A Sociocultural Perspective on Negotiating Digital Identities in a Community of Learners

A Sociocultural Perspective on Negotiating Digital Identities in a Community of Learners

Anna Peachey (Eygus Ltd, UK) and Greg Withnail (Eygus Ltd, UK)
Copyright: © 2013 |Pages: 15
DOI: 10.4018/978-1-4666-1915-9.ch015

Abstract

Three dimensional virtual world environments are becoming an increasingly regular feature of the education landscape, providing the opportunity for richly graphical augmented and immersive learning activities. Those who participate in these experiences must mediate through an avatar, negotiating and managing the complexities of this new variation of digital identity alongside their more familiar identity as learner and/or teacher/facilitator. This chapter describes some key moments in the construction of digital identities as a lecturer and a student in the Open University’s community in Second LifeTM. The authors explore experiences in relation to the impact of trust and consistency from a sociocultural perspective, privileging the role of social interaction and context where meaning is socially produced and situationally interpreted, concluding that social interaction is pivotal to any meaningful identity development that takes place. The chapter ends with thoughts for future issues surrounding digital identity in relation to lifelong learning.
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Introduction

The chapter will use a sociocultural framework to scaffold two accounts of negotiated digital identity within The Open University (OU) community in the virtual world Second Life (SL); one as a tutor and the other as a student.

After setting out our theoretical position, we seek to define the context for our experience of developing digital identities as tutor and student in Second Life. This context will provide a brief background to virtual worlds and to the range and scope of their increasing use for education, as well as OU activities and the nature of our own positions within the history of this community. We then present individual accounts that highlight features of our identity development in Second Life.

We assert that our digital identities in the environment are socially grounded – that we construct identities by and through social interaction – and begin a dialogue to address the following questions:

  • What does it mean to develop a digital identity in a virtual world?

  • What roles do trust and authenticity play in the development of digital identity within an education community?

The chapter concludes by drawing on evidence from the personal accounts to support the assertion that social interaction is pivotal to the development of a digital identity as a member of a community of learners in a virtual world, and by considering near future issues of digital identity in relation to lifelong learning, with suggestions for further research in the area.

Perspective

As noted by Baumesiter and Muraven (1996), ‘The relationship between individual identity and society is one of the classic chicken-and-egg problems. […] Is society the sum or product of identities, or is it the source of them?’ Identity can be argued to be assembled from organizing perspectives that come from both our own self-images and those that others hold of us, bringing together aspects of both individual and social cognition (Smith and MacGregor, 1992).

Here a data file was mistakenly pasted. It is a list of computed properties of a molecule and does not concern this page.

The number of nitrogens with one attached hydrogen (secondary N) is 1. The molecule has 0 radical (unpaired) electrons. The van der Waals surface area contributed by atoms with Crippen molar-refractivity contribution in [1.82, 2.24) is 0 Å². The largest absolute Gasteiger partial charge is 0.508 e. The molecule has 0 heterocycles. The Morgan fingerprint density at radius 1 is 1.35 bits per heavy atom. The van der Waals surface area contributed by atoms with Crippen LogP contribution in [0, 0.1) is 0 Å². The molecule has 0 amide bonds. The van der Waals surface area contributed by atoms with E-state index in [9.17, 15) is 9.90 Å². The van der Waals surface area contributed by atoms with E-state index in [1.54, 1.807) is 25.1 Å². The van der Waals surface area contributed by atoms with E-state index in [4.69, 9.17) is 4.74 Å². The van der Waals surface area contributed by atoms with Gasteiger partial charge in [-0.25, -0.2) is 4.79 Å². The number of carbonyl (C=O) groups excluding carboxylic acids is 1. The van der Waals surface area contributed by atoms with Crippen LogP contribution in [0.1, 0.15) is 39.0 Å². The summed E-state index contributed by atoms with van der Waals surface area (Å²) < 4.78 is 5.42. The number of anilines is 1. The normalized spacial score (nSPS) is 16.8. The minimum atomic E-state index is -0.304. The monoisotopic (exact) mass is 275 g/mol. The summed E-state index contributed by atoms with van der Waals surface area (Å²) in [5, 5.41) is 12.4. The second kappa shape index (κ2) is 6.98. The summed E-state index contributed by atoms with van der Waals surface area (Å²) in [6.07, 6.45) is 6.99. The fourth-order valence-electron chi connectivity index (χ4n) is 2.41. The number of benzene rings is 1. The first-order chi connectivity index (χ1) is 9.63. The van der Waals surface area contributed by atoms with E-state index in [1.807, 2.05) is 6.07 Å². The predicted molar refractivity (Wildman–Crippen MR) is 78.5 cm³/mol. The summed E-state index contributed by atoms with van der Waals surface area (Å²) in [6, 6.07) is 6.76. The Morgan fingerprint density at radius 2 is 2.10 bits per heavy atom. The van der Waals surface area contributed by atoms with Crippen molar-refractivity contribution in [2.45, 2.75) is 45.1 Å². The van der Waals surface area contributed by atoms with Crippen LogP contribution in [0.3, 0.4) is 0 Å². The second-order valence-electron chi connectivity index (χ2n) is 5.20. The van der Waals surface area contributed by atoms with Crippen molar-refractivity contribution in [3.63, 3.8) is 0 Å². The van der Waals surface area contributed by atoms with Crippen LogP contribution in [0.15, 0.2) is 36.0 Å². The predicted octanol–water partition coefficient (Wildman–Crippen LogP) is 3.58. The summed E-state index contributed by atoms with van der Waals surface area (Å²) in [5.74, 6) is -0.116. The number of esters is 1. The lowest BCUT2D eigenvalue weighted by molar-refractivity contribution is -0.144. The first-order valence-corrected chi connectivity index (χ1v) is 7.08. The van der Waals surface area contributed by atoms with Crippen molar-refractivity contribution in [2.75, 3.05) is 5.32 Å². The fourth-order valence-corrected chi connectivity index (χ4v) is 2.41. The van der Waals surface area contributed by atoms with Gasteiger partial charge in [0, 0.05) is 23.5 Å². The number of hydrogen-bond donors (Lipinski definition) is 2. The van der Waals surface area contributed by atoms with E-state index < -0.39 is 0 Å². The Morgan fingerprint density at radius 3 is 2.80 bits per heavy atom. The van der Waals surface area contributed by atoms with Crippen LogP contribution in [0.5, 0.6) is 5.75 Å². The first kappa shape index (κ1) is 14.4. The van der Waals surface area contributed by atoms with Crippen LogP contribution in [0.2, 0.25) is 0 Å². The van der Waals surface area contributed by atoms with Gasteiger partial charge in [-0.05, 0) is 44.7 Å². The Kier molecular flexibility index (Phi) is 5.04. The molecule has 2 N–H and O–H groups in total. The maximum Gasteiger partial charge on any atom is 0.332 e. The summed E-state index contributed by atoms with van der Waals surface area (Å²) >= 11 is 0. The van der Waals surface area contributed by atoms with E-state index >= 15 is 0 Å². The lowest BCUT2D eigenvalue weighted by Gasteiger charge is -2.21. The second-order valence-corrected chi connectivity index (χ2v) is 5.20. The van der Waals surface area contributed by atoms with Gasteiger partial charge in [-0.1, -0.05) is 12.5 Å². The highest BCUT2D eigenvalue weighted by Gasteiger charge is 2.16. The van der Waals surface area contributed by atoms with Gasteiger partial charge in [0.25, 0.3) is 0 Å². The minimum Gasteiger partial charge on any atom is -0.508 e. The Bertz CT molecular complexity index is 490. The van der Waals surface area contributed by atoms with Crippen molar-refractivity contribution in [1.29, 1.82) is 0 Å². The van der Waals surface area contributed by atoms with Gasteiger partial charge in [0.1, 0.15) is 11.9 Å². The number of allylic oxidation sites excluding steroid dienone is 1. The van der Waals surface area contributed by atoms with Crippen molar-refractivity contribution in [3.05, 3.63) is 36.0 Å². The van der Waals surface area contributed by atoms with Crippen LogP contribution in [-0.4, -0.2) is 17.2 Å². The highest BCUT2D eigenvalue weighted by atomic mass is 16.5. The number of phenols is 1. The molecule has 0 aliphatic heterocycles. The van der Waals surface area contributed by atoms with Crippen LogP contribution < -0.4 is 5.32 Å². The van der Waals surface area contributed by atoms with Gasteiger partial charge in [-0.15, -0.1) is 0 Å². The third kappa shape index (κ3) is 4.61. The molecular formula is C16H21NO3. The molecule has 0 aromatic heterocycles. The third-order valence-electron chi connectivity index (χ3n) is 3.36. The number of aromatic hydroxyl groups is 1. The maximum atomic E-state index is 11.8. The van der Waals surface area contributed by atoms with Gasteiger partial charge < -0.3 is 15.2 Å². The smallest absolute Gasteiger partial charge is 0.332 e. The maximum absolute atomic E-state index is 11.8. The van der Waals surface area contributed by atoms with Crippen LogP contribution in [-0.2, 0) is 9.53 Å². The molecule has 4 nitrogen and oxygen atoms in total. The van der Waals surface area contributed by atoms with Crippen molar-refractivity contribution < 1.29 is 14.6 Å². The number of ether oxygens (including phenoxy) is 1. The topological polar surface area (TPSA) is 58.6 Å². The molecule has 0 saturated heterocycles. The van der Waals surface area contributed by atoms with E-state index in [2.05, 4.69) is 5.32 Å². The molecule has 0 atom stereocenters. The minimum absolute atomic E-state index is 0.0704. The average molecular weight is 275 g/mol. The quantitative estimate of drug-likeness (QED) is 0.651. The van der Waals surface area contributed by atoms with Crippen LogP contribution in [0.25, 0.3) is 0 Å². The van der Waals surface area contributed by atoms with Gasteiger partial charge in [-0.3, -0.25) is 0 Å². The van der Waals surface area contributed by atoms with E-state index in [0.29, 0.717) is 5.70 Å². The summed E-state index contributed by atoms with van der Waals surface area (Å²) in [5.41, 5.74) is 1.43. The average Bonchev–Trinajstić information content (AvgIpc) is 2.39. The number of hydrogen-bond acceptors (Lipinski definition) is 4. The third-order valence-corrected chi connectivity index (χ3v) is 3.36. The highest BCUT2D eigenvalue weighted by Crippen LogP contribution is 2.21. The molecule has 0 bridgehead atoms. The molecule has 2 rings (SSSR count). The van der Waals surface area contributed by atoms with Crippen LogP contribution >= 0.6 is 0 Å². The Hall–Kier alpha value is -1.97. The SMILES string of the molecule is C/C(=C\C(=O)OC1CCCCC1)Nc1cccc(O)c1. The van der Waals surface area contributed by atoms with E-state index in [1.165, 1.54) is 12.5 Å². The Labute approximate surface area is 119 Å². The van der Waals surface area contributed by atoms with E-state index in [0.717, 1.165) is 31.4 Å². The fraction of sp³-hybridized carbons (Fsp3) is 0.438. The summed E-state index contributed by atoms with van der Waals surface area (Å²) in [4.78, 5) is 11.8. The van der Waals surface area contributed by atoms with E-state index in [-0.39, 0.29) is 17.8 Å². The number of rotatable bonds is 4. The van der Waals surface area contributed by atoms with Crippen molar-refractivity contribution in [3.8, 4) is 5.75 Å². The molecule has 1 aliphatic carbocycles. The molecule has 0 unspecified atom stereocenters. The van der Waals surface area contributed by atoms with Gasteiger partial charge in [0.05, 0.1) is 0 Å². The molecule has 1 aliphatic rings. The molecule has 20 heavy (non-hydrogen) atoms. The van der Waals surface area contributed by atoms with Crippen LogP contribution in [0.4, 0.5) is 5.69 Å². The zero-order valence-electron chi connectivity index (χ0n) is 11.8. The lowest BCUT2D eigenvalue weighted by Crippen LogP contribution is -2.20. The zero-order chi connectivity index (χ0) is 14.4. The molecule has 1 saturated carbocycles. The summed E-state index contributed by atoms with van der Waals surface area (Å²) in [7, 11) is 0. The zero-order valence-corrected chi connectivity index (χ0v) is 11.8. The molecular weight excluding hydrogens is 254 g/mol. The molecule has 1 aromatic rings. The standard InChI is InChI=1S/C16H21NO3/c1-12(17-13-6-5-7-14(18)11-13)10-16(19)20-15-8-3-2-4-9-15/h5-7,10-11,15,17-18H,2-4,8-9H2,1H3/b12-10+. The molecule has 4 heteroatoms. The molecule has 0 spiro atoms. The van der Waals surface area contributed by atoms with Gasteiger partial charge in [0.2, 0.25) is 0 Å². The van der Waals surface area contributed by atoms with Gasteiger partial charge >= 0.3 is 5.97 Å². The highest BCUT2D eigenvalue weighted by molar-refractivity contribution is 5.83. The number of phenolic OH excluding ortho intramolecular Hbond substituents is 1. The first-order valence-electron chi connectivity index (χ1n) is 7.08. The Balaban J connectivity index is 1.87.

Sociocultural theories draw on the work of Vygotsky (1962), who proposed that the ability to construct meaning through systematic organization of information is culturally developed or imposed initially, but transfers structural organization into personal meaning by a process that emanates from an understanding of everyday concepts mediated by previous social and cultural development. Cognitive development therefore comes from a dialectical process of shared problem-solving as the individual passes through the Vygotskian zone of proximinal development – a state of transition from needing help (scaffolding) to becoming independent in a task – assimilating the externally imposed or scientific concepts into the experiential or spontaneous.

Sociocultural theories propose that experience within our shared cultural perspectives provides us with the tools to make sense of information, both to ourselves and to others. We have a limited range of understanding about what drives our actions on a local basis, and little understanding of the impact of the greater contexts of our individual and shared cultural experiences, so a sociocultural research perspective seeks to enable researchers to make more sense of this impact.

Socioculturalists contend that learning is mediated (by cultural artifacts), distributed (by participation in a mediated activity) and situated (dependent on the culturally mediating artifacts). There is a shared assumption with Vygotsky that interaction and learning is made possible by a complex milieu of shared social, cultural and historical practice, for example our experience in family, school, community and university, but within this assumption there are a range of alternative methodological approaches proposed by more recent theoreticians, for example situated action (Suchman 1987), activity theory (Engeström 1987), mediated action (Wertsch 1991), distributed cognition (Hutchins 1995) and cultural psychology (Cole 1996).

Sociocultural theorists often exert that learning and/or development should be researched in authentic contexts, referring to the notion that learning does not exist in isolation but is closely linked to the culture and society in which is takes place. Thus, when learning takes place, the practical and sociocultural context in which it happens should be described.

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